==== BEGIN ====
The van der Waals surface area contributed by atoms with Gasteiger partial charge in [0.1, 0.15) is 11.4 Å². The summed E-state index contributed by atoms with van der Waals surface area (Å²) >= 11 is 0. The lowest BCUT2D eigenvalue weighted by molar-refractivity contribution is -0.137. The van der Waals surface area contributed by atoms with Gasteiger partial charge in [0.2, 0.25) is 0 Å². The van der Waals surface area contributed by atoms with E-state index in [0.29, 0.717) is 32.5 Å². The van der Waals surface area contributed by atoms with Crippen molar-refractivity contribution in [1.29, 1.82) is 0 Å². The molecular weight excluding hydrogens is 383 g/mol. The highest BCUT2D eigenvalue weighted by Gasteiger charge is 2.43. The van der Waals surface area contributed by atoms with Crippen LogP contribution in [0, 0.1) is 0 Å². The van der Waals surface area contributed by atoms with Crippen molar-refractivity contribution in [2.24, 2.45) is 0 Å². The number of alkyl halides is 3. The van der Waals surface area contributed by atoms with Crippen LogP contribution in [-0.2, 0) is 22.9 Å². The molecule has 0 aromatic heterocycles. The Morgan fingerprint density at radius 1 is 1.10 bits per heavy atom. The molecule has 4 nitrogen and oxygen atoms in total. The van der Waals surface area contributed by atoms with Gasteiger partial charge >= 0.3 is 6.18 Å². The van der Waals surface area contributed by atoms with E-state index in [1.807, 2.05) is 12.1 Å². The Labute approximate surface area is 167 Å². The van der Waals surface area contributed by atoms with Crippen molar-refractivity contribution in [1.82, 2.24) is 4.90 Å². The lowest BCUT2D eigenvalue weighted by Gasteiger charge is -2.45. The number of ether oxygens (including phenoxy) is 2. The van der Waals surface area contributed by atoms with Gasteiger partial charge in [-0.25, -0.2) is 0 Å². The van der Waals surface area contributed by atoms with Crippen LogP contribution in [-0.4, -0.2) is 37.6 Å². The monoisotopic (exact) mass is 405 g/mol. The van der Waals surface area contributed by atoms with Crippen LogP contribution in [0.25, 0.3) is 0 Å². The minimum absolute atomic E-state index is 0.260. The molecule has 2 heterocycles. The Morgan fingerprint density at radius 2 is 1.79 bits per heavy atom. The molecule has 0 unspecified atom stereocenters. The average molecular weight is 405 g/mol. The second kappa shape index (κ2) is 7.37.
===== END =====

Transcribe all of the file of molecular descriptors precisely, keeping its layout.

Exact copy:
The van der Waals surface area contributed by atoms with Gasteiger partial charge in [0.1, 0.15) is 11.4 Å². The summed E-state index contributed by atoms with van der Waals surface area (Å²) >= 11 is 0. The lowest BCUT2D eigenvalue weighted by molar-refractivity contribution is -0.137. The van der Waals surface area contributed by atoms with Gasteiger partial charge in [0.2, 0.25) is 0 Å². The van der Waals surface area contributed by atoms with E-state index in [0.29, 0.717) is 32.5 Å². The van der Waals surface area contributed by atoms with Crippen molar-refractivity contribution in [1.29, 1.82) is 0 Å². The molecular weight excluding hydrogens is 383 g/mol. The highest BCUT2D eigenvalue weighted by Gasteiger charge is 2.43. The van der Waals surface area contributed by atoms with Crippen LogP contribution in [0, 0.1) is 0 Å². The van der Waals surface area contributed by atoms with Crippen molar-refractivity contribution in [2.24, 2.45) is 0 Å². The number of alkyl halides is 3. The van der Waals surface area contributed by atoms with Crippen LogP contribution in [-0.2, 0) is 22.9 Å². The molecule has 0 aromatic heterocycles. The Morgan fingerprint density at radius 1 is 1.10 bits per heavy atom. The molecule has 4 nitrogen and oxygen atoms in total. The van der Waals surface area contributed by atoms with Gasteiger partial charge >= 0.3 is 6.18 Å². The van der Waals surface area contributed by atoms with E-state index in [1.807, 2.05) is 12.1 Å². The Labute approximate surface area is 167 Å². The van der Waals surface area contributed by atoms with Crippen molar-refractivity contribution in [1.82, 2.24) is 4.90 Å². The lowest BCUT2D eigenvalue weighted by Gasteiger charge is -2.45. The number of ether oxygens (including phenoxy) is 2. The van der Waals surface area contributed by atoms with Gasteiger partial charge in [-0.25, -0.2) is 0 Å². The van der Waals surface area contributed by atoms with Crippen LogP contribution in [-0.4, -0.2) is 37.6 Å². The monoisotopic (exact) mass is 405 g/mol. The van der Waals surface area contributed by atoms with Crippen LogP contribution in [0.25, 0.3) is 0 Å². The minimum absolute atomic E-state index is 0.260. The molecule has 2 heterocycles. The Morgan fingerprint density at radius 2 is 1.79 bits per heavy atom. The molecule has 0 unspecified atom stereocenters. The average molecular weight is 405 g/mol. The second kappa shape index (κ2) is 7.37.